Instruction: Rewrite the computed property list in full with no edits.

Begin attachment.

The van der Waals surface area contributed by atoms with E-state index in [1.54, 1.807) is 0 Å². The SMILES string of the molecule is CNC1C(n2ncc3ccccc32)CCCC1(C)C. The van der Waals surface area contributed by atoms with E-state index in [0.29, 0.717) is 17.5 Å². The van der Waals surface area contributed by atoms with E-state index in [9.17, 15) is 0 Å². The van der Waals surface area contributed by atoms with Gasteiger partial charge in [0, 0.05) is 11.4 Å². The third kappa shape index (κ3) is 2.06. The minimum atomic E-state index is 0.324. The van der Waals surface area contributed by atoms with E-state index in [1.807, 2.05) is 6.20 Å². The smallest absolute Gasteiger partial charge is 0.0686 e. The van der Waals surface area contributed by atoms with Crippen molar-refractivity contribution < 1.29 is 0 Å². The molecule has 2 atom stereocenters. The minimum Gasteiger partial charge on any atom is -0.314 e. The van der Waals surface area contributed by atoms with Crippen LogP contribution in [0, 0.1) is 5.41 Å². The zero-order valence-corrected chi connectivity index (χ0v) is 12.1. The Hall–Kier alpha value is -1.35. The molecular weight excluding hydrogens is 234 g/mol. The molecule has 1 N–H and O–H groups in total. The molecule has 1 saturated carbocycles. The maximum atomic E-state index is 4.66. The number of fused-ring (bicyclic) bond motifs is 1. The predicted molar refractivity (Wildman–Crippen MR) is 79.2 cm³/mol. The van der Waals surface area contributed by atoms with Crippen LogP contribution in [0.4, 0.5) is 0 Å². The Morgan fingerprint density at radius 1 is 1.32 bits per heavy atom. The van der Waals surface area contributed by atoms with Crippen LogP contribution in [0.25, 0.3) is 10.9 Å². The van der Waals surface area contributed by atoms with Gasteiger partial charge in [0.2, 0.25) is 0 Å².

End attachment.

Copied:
The van der Waals surface area contributed by atoms with E-state index in [1.54, 1.807) is 0 Å². The SMILES string of the molecule is CNC1C(n2ncc3ccccc32)CCCC1(C)C. The van der Waals surface area contributed by atoms with E-state index in [0.29, 0.717) is 17.5 Å². The van der Waals surface area contributed by atoms with E-state index in [9.17, 15) is 0 Å². The van der Waals surface area contributed by atoms with Gasteiger partial charge in [0, 0.05) is 11.4 Å². The third kappa shape index (κ3) is 2.06. The minimum atomic E-state index is 0.324. The van der Waals surface area contributed by atoms with E-state index in [1.807, 2.05) is 6.20 Å². The smallest absolute Gasteiger partial charge is 0.0686 e. The van der Waals surface area contributed by atoms with Crippen molar-refractivity contribution < 1.29 is 0 Å². The molecule has 2 atom stereocenters. The minimum Gasteiger partial charge on any atom is -0.314 e. The van der Waals surface area contributed by atoms with Crippen LogP contribution in [0, 0.1) is 5.41 Å². The zero-order valence-corrected chi connectivity index (χ0v) is 12.1. The Hall–Kier alpha value is -1.35. The molecular weight excluding hydrogens is 234 g/mol. The molecule has 1 N–H and O–H groups in total. The molecule has 1 saturated carbocycles. The maximum atomic E-state index is 4.66. The number of fused-ring (bicyclic) bond motifs is 1. The predicted molar refractivity (Wildman–Crippen MR) is 79.2 cm³/mol. The van der Waals surface area contributed by atoms with Crippen LogP contribution in [0.4, 0.5) is 0 Å². The Morgan fingerprint density at radius 1 is 1.32 bits per heavy atom. The van der Waals surface area contributed by atoms with Crippen LogP contribution in [0.25, 0.3) is 10.9 Å². The van der Waals surface area contributed by atoms with Gasteiger partial charge in [0.2, 0.25) is 0 Å².